Yesterday, controversy starting brewing after the Quebec French Language board AKA "the language police" demanded that a Quebec hospital located northwest of Montreal remove English from their signage and conform with Bill 101.
TL;DR Recently the Quebec French Language demaded that a Quebec hospital remove all English from their signage to conform with Bill 101.Quebec Premier François Legault has addressed the situation, and has ultimately dismissed the community's concern saying "Bill 101 must be respected."
The local community and it's officials were not pleased with this order from Quebec language police. They believe the French Language board is needlessly causing trouble in their community, and claims to be one of the most peaceful when it comes to the language debate.
According to Bill 101, signage must be in only French - unless, the majority of a facility’s users speak another language, or if health and safety considerations require the use of another language.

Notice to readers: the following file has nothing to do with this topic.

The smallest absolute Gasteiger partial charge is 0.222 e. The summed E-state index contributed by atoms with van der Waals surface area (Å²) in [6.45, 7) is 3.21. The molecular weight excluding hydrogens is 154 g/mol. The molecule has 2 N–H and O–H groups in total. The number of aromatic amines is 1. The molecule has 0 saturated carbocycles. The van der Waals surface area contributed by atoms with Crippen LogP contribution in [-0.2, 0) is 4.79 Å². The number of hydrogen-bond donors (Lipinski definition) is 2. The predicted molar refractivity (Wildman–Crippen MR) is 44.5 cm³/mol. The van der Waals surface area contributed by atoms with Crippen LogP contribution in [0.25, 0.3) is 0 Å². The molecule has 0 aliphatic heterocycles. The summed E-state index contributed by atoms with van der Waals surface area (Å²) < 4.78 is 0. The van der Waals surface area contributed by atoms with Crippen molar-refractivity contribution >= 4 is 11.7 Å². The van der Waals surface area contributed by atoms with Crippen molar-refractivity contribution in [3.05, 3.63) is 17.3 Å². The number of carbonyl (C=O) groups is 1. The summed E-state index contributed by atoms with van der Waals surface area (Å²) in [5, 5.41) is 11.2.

Approximately 15% of the population of the area is considered Anglophone. That isn't necessarily a "majority," however local authorities all agreed that the French Language Board is overstepping its authority in this case.
Local official are hoping that the provincial government would step in and intervene.
Today, we find out from a CBC report that that Quebec Premier François Legault has addressed the situation, and has ultimately dismissed the community's concern about the signage saying "Bill 101 must be respected."
According to this report, he informed reporters that he doesn't see the importance of having bi-lingual signs.
Several different mayors of the La Chute regions have spoken out saying they are disappointed with the outcome.
Legault and regional health authorities reponded by reminding people that Anglophones will continue to have access to English services; it's just the signs that will be French only.
More updates to come...